More changes have been made to Homesafe Georgia, a program that helps unemployed homeowners pay their mortgages for up to 18 months, and the Three Rivers Regional Commission and Georgia Department of Community Affairs are working to get the word out about the program.
“The message that we would like to have come across is that the program is available,” said Carmen Chubb, DCA deputy commissioner for housing. “We want to make sure everyone who is eligible is aware of it, that it is a bridge program to help people during the term of unemployment” get current on their mortgage and “maintain it for the long term,” she said.
“Avoiding that foreclosure long-term is what we want to do to help communities and individuals, and help the economy turn around,” Chubb said.
An informational meeting about the program will be held July 26 at the Griffin Welcome Center in Griffin. And the DCA has put out a request for qualifications for state and regional organizations to partner with DCA on local events and outreach.
“If we have a regional partner in an area and DCA sponsors an outreach event, we may have that regional partner here with us to help us meet with individuals face to face and to follow up with individuals on a more local level,” Chubb said. The deadline for proposals for regional partners is July 23.
The Homesafe Georgia program, which is funded through the federal government’s “Hardest Hit Fund,” got off to a slow start.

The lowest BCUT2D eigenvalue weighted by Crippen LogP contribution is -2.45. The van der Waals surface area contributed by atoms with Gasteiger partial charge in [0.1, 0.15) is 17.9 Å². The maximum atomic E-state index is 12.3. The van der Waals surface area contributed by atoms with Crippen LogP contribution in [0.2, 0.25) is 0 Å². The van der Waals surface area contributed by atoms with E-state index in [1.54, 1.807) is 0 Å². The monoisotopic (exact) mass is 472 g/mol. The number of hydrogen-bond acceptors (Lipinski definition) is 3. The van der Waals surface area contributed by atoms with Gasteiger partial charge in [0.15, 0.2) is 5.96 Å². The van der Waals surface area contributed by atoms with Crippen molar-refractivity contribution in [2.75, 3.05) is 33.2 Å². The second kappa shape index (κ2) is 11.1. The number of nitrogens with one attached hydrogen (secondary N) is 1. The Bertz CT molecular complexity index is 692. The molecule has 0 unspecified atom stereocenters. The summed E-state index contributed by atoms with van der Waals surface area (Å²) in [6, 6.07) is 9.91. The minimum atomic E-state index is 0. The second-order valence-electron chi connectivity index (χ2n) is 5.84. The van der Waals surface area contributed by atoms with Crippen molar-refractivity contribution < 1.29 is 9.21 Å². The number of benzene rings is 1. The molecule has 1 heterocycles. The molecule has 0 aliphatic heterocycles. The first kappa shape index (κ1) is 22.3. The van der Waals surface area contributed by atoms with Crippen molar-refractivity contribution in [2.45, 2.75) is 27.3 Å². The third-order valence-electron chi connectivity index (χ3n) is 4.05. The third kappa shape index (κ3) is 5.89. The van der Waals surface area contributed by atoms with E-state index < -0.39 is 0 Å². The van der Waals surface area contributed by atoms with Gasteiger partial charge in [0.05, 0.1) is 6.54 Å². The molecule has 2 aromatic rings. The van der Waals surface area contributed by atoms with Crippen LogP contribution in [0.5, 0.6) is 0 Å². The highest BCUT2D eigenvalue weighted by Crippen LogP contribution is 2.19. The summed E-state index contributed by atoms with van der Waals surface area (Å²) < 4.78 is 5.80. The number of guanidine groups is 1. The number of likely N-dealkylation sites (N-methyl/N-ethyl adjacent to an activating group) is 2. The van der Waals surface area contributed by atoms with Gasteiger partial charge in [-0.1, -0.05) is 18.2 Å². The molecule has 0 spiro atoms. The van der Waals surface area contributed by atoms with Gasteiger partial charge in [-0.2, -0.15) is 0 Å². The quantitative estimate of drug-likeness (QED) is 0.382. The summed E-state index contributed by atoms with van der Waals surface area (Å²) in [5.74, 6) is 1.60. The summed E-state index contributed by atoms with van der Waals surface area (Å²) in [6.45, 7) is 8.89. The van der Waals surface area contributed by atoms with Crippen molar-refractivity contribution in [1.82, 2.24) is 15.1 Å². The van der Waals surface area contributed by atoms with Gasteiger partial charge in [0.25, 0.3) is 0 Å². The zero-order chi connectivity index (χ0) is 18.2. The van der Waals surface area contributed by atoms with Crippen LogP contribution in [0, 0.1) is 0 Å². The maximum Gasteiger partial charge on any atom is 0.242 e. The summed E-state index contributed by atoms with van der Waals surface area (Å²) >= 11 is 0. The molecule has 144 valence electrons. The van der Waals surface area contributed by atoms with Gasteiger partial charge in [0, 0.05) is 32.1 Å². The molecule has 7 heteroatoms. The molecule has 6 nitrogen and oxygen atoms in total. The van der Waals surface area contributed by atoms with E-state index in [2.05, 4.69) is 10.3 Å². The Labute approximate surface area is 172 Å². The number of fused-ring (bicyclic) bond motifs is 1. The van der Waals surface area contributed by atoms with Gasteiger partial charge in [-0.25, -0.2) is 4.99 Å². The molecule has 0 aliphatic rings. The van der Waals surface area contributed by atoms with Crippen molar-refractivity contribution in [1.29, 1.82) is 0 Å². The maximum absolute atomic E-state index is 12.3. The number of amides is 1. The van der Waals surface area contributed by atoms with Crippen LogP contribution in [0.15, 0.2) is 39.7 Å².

The state received $340 million to help unemployed Georgians keep their homes. In the program’s first year, only $23 million was spent to help roughly 900 homeowners.
After several complaints about the slow start, numerous changes were made to the program in April, including loosening program criteria.
Since then, DCA has also addressed one of the biggest complaints about the program — that the application could only be filed online.
About a month ago, DCA started to allow applicants to make appointments to come in to the Atlanta office and fill out applications with a staff person. Georgians can also call and speak to a staff member who can fill out their applications over the phone.
DCA has partnered with the Georgia Department of Labor and Three Rivers to do outreach.
In early May, the organizations jointly held an informational session and application event in Carrollton.
However, only three people showed up, said Lanier Boatwright, executive director of Three Rivers.
“This is just not an issue where you say ‘ya’ll come,’ and people will come, for a variety of reasons,” Boatwright said at last week’s meeting of the Three Rivers council. “So we’re trying to figure out how to do the marketing.”
The idea was to do basically a “town hall” type meeting to get the word out.
“We need to do better outreach, to get the people that really need to come to this,” Boatwright said last week. “There are a lot of different resources out there, like the ministerial association. The banks, they know who is behind,” he said.
The meeting is aimed at the media, banks, real estate professionals, non-profit and government agencies, and the general public.